It had been a very good season for Blakely with a record and a national title and the remarks of the press reporters on the ‘rapid rise’ are interesting.
In winter 1932-33, Blakely he again ran the second stage of the Midland District relay and was fastest Maryhill runner but in the top ten overall. When it came to the National the club was 3rd but Blakely did not run and in fact, he had run his last National cross-country. On 8th April he ran on the first stage of the Edinburgh finishing second, four seconds behind Walter Gunn of Plebeian Harriers. The team was third. On to the track and the headline in the ‘Glasgow Herald’ on Tuesday, May 22nd read “BLAKELY SETS RECORD.” and the article read: “The annual sports meeting of Maryhill Harriers was held last night at Hampden Park in wet weather. Despite the rain the track was in excellent condition and there were several notable performances. Tom Blakely, the Scottish Four Mile champion, ran a magnificent race in the Two Miles and created a new native record by returning 9 min 19 4-5th sec – actually 11 1-5th sec inside Donald McLean’s time of 9 min 31 sec made at Ibrox Park in 1927. Blakely was with his men at the end of the first mile, run in 4 min 36 sec, he took the lead at a mile and a half in 6 min 59 sec and from this point there ensued a struggle with J Gifford, the youthful Victoria Park runner which lased until the tape. Blakely apparently had the race won entering the straight, but Gifford challenged boldly and in the end was only beaten by inches. He ran from the 45 yard mark so he must have smashed the old record had he run the distance set.”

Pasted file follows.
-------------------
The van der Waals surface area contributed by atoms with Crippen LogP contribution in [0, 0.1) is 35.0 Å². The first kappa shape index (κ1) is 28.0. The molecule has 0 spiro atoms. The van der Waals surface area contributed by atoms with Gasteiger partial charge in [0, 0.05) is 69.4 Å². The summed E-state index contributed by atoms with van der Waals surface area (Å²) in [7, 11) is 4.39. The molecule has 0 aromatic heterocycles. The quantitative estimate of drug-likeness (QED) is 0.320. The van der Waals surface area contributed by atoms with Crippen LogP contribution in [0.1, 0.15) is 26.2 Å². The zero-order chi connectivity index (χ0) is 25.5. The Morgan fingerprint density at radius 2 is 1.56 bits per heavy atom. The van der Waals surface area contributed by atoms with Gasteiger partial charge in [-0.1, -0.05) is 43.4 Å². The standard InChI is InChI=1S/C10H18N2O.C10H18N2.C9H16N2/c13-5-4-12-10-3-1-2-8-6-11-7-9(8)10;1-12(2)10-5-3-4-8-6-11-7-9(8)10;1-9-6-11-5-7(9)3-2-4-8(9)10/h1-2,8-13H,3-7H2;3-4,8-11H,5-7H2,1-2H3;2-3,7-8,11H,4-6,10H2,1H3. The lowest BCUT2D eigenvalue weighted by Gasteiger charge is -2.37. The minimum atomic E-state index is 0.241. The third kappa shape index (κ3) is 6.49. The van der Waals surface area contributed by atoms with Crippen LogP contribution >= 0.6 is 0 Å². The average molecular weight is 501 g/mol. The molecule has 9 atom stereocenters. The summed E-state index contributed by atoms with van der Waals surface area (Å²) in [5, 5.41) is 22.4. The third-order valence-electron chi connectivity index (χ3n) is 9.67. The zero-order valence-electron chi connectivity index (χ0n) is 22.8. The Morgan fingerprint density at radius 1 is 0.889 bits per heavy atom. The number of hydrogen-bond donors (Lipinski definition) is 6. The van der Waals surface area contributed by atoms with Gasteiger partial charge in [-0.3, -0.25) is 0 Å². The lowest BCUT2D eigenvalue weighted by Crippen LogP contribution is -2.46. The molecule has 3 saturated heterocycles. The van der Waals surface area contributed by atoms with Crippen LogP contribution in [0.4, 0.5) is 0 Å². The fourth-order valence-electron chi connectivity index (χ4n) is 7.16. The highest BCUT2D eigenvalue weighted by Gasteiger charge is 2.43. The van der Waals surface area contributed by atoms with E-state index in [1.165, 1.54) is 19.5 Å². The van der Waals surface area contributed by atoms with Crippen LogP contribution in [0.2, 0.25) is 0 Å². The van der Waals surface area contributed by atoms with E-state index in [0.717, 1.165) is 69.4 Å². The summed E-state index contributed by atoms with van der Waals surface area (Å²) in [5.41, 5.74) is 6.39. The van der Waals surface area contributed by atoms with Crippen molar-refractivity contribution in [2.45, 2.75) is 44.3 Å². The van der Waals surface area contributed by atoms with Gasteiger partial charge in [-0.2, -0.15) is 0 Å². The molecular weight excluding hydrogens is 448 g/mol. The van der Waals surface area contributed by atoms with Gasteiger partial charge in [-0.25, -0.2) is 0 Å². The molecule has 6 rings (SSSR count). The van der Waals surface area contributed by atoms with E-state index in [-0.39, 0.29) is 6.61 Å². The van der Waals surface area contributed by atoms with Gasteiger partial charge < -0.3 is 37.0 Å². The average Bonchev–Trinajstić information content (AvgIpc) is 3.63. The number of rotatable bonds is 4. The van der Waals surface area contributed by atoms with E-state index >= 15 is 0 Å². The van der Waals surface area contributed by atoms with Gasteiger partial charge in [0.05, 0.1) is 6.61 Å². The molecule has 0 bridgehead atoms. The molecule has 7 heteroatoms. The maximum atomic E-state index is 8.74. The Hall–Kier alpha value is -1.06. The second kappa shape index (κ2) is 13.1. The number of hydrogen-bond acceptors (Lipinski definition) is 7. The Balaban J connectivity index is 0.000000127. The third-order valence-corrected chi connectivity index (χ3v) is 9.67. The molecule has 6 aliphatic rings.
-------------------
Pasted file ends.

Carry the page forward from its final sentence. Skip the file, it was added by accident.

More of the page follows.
One week later at the Queen’s Park FC Sports, he set yet another record, in the three miles this time.